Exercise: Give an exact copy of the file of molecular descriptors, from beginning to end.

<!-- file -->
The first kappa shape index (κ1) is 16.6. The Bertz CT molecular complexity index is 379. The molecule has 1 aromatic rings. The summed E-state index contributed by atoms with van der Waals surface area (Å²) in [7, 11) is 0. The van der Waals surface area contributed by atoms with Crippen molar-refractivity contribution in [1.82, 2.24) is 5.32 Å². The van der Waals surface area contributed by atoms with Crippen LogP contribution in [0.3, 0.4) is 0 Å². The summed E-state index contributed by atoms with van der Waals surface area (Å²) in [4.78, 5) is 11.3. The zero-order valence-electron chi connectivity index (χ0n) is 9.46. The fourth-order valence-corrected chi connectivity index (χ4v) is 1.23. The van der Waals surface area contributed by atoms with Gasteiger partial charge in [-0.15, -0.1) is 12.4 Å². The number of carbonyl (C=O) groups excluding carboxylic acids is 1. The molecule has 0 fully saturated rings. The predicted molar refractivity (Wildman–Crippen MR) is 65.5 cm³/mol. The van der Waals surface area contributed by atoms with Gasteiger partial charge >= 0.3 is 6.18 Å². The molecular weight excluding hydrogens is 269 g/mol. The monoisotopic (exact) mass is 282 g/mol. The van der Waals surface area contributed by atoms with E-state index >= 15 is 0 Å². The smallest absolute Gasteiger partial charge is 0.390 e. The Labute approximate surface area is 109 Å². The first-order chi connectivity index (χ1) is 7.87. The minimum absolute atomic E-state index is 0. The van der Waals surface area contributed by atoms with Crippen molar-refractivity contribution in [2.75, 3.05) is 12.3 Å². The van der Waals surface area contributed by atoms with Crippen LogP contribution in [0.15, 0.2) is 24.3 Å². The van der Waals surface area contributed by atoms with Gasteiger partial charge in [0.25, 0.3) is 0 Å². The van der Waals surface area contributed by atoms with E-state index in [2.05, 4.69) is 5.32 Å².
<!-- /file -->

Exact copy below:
The first kappa shape index (κ1) is 16.6. The Bertz CT molecular complexity index is 379. The molecule has 1 aromatic rings. The summed E-state index contributed by atoms with van der Waals surface area (Å²) in [7, 11) is 0. The van der Waals surface area contributed by atoms with Crippen molar-refractivity contribution in [1.82, 2.24) is 5.32 Å². The van der Waals surface area contributed by atoms with Crippen LogP contribution in [0.3, 0.4) is 0 Å². The summed E-state index contributed by atoms with van der Waals surface area (Å²) in [4.78, 5) is 11.3. The zero-order valence-electron chi connectivity index (χ0n) is 9.46. The fourth-order valence-corrected chi connectivity index (χ4v) is 1.23. The van der Waals surface area contributed by atoms with Gasteiger partial charge in [-0.15, -0.1) is 12.4 Å². The number of carbonyl (C=O) groups excluding carboxylic acids is 1. The molecule has 0 fully saturated rings. The predicted molar refractivity (Wildman–Crippen MR) is 65.5 cm³/mol. The van der Waals surface area contributed by atoms with Gasteiger partial charge >= 0.3 is 6.18 Å². The molecular weight excluding hydrogens is 269 g/mol. The monoisotopic (exact) mass is 282 g/mol. The van der Waals surface area contributed by atoms with E-state index >= 15 is 0 Å². The smallest absolute Gasteiger partial charge is 0.390 e. The Labute approximate surface area is 109 Å². The first-order chi connectivity index (χ1) is 7.87. The minimum absolute atomic E-state index is 0. The van der Waals surface area contributed by atoms with Crippen molar-refractivity contribution in [2.75, 3.05) is 12.3 Å². The van der Waals surface area contributed by atoms with Crippen LogP contribution in [0.15, 0.2) is 24.3 Å². The van der Waals surface area contributed by atoms with Gasteiger partial charge in [0.25, 0.3) is 0 Å². The van der Waals surface area contributed by atoms with E-state index in [2.05, 4.69) is 5.32 Å².